Adamawa: Window to 2019 showdown
Apart from being one of the four states in the federation with the alphabet A, Adamawa stands out easily as one of the states where the 2019 general election would be hotly contested.
From all indications, the northeast state is bound to be a flashpoint.
The Independent National Electoral Commission (INEC) seems to be conscious of the risk level in the state, which must have prompted it to warn against early campaigns.
All eyes would definitely be on Adamawa during the next year’s election whether President Muhammadu Buhari seeks a second term or not. The state would receive maximum attention and media exposure on account of the influence of the former Vice President, Alhaji Atiku Abubakar.
The Atiku factor would to a large extent explain the political behaviour of voters and most politicians in the state. After the 2015 poll, the incumbent governor confessed that the former Vice President supported his election with N500m.
Although the two men belonged to the All Progressives Congress (APC) then, the political circumstances changed last December when the former Vice President returned to the Peoples Democratic Party (PDP).
Consequently, in the event that the Waziri Adamawa secures the Presidential ticket of PDP for the 2019 poll, Governor Bindow would be putting double efforts to ensure that his party, APC, does not lose.
Add to the local tug of war, whether President Buhari contests or not, APC would see in Atiku their main rival and would try all tricks to battle him at the home front so as to prove a point.
It is in this possible contest that the element squabble will set in dividing the voting populace and unsettling traditional alliances. Two months ago the INEC Resident Electoral Commissioner (REC), Kassim Gaidam, disclosed that about two million voters had registered to vote in next year’s poll.
Although about 1.5m were registered for the 2015 election at the end of the day, according to the REC 120, 000 failed to collect their PVCs. The level of apathy would definitely reduce if Atiku features in the poll, because in 2012 only 16, 000 votes separated the winner and loser of the re-run governorship election in the state.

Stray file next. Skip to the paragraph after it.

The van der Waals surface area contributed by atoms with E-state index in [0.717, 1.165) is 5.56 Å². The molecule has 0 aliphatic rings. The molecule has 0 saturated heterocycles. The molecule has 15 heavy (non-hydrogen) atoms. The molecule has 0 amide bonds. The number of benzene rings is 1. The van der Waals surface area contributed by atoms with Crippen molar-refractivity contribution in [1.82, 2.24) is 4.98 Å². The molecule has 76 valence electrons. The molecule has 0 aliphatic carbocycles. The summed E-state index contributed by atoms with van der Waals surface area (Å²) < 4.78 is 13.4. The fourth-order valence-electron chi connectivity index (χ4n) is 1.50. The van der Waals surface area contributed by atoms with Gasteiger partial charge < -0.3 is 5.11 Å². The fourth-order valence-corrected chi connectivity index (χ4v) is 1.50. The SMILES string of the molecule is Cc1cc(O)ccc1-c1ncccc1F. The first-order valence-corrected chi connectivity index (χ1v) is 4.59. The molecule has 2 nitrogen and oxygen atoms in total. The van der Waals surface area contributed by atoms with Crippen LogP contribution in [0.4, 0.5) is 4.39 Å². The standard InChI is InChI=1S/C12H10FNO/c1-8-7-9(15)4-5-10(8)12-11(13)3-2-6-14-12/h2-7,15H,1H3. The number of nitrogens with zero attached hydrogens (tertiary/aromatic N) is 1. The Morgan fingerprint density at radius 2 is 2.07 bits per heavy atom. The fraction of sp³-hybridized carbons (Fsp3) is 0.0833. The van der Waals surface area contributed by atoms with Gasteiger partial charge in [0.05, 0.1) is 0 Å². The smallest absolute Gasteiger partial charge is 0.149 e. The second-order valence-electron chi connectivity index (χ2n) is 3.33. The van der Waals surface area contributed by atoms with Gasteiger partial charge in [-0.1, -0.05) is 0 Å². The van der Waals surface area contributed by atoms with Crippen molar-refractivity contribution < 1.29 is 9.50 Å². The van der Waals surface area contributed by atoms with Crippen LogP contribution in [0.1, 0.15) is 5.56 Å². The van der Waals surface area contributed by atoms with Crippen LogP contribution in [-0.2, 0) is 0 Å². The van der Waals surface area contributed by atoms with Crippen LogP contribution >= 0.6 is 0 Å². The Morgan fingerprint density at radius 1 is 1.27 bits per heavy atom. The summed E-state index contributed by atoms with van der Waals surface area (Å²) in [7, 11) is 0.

Perhaps, on account of the impending electoral showdown, INEC did not waste any time to raise the red flag against the incumbent governor and the former Vice President to keep their campaign under control.
The electoral umpire saw the competition for big campaign billboards between the two juggernauts as a pointer to what could follow if not checked. INEC drew the attention of the leaders to the Electoral Act, stressing that the display of campaign billboards before the notice of election was published amounts to a breach.
But apart from the warning to politicians against early campaigns or beating the gun, the Catholic Bishop of Yola, Dr. Stephen Dami Mamza, who is also the chairman of Christian Association of Nigeria (CAN) Adamawa State chapter, raised another scary red flag in the state.
The Bishop spoke of the likelihood of INEC disenfranchising eligible voters at the Internally Displaced Persons’ (IDP) camp in Michika local government council of the state, pointing out that the claim by INEC that it could not undertake voter registration in the area amounted to a serious indictment of the security authorities.
Bishop Mamza remarked that the 2019 poll could be challenged in court due to the willful disenfranchisement of the Michika voters, noting that INEC has options of engaging locals or applying for security cover if they want to carry out registration.
APC Versus APC
The internal wranglings within the ruling APC is also another anchor point for pre-election friction in the state.
Through a combination of factors, including his impeachment and denial of his former deputy to contest the 2015 governorship poll, the former governor, Vice Admiral Murtala Nyako (retd) could not execute a succession plan.
In addition, despite his defection to the APC, he was not allowed total control of the party structure. Distracted by those untoward political happenstances, Baba Mangoro could not have a say in who succeeded him.
Governor Bindow, who seemingly got into office riding on the Nyako structure, distanced himself from the former governor and rather chose to show allegiance to Wazirin Adamawa.
At the exit of Atiku, the governor retraced his step, but while he was still trying to rebuild confidence, some elements from PDP joined the party.